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Why The Long Face?
Cognitive Distortions
April 06, 2019 Oliver Turnbull and Dr. Paul Keedwell
Why The Long Face?

Cognitive Distortions

April 06, 2019

Oliver Turnbull and Dr. Paul Keedwell

Only two days after our last Ep and here comes another, which we couldn't wait to share!

Wikipedia defines a cognitive distortion as an "exaggerated or irrational thought pattern". Back in the 90s, the great Aaron T Beck recognised that there were several identifiable and common negative thought patterns and thought, slightly counter the the prevailing psychoanalytical theories of the time, that these ingrained ways of seeing one's world could, in certain individuals, lead to mental health issues such as depression.

In this episode we explore 15 of these cognitive distortions and are surprised to find how many of them we are victim of in are own funny little ways! This, of course, does not mean we are all suffering from depression, but it certainly suggests that maybe we are not as immune to it as we thought, and need to watch out for unhelpful thoughts in our lives.

This is "Why the long face?". In which we attempt to lift the lid on depression. But doing it in a lighthearted and non-judgemental way.

It is a conversation between two old friends, usually over a drink or two.

Paul is a psychiatrist for 30 years and has done years of research into mood disorders and I am a business consultant who has dealt with a lot of depression and its consequences in the workplace.

Cheers!

Only two days after our last Ep and here comes another, which we couldn't wait to share!

Wikipedia defines a cognitive distortion as an "exaggerated or irrational thought pattern". Back in the 90s, the great Aaron T Beck recognised that there were several identifiable and common negative thought patterns and thought, slightly counter the the prevailing psychoanalytical theories of the time, that these ingrained ways of seeing one's world could, in certain individuals, lead to mental health issues such as depression.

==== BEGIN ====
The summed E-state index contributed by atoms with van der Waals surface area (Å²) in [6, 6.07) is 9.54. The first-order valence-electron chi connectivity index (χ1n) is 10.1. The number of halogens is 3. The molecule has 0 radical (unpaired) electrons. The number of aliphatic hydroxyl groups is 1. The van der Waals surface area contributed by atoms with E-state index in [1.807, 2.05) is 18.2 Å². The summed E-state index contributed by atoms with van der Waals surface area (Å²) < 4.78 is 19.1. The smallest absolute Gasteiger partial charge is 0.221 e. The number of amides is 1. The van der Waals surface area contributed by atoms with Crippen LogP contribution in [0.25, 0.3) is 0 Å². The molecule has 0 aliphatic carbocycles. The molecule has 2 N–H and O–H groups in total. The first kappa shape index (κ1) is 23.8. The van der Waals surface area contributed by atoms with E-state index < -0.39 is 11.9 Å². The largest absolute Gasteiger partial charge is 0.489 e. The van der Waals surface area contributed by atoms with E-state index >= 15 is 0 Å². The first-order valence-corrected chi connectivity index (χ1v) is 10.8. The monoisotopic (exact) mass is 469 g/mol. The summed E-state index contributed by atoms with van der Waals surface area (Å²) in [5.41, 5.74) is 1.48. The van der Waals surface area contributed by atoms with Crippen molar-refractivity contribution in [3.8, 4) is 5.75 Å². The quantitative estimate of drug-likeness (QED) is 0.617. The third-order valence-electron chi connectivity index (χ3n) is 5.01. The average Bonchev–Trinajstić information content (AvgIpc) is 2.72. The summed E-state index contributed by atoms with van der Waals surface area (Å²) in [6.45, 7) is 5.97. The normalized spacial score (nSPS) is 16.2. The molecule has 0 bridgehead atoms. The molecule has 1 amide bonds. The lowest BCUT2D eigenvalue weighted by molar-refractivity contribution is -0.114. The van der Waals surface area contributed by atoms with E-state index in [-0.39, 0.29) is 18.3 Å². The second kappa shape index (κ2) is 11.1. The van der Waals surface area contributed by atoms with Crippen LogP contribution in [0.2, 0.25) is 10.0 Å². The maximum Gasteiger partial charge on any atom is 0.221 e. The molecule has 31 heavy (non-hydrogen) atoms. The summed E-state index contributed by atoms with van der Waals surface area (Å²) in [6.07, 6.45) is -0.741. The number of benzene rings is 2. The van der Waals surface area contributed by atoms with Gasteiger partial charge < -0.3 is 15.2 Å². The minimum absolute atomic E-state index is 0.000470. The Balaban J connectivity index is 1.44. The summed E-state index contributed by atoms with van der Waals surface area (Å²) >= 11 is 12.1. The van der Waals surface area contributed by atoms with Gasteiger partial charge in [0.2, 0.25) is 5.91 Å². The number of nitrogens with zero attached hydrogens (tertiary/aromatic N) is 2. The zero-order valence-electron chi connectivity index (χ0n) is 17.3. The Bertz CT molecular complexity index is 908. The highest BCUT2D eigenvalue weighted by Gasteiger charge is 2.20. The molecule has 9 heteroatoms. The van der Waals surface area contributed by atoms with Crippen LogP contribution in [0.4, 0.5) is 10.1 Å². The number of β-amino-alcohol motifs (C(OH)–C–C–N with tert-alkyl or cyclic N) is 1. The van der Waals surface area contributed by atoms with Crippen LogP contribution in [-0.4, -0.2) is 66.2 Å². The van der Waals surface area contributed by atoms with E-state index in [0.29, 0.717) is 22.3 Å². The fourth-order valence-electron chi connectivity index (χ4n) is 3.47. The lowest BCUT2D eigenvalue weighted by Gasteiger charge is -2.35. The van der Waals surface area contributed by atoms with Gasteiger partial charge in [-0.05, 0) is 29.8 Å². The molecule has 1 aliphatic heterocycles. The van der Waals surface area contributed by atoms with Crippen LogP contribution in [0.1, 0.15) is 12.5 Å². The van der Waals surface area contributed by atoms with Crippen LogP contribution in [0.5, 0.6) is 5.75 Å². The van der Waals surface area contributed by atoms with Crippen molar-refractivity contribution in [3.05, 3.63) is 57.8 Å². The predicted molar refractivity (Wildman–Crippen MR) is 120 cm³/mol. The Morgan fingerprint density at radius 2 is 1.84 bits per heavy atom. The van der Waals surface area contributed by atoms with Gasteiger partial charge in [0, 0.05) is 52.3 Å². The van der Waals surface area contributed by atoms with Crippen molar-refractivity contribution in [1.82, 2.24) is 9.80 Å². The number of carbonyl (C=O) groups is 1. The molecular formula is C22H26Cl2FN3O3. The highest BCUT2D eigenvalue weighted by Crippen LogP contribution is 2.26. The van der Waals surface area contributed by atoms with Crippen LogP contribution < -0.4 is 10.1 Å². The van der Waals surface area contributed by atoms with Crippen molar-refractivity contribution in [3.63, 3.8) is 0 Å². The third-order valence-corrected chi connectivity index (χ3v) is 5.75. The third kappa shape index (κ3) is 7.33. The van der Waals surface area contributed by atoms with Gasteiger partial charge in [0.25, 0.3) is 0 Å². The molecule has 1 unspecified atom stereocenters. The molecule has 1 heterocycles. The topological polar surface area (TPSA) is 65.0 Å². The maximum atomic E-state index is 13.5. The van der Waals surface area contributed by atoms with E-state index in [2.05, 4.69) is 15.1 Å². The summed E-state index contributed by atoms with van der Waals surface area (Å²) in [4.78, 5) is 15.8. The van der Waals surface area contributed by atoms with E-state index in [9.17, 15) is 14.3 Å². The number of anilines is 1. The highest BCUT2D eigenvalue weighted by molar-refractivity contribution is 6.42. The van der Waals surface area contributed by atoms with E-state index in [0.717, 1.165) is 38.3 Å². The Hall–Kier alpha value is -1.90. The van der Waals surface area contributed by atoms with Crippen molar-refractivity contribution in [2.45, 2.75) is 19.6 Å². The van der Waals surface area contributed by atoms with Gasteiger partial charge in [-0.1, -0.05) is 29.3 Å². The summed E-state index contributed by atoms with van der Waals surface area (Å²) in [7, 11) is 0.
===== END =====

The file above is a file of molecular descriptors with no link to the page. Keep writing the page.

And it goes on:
In this episode we explore 15 of these cognitive distortions and are surprised to find how many of them we are victim of in are own funny little ways! This, of course, does not mean we are all suffering from depression, but it certainly suggests that maybe we are not as immune to it as we thought, and need to watch out for unhelpful thoughts in our lives.

This is "Why the long face?". In which we attempt to lift the lid on depression. But doing it in a lighthearted and non-judgemental way.

It is a conversation between two old friends, usually over a drink or two.

Paul is a psychiatrist for 30 years and has done years of research into mood disorders and I am a business consultant who has dealt with a lot of depression and its consequences in the workplace.

Cheers!

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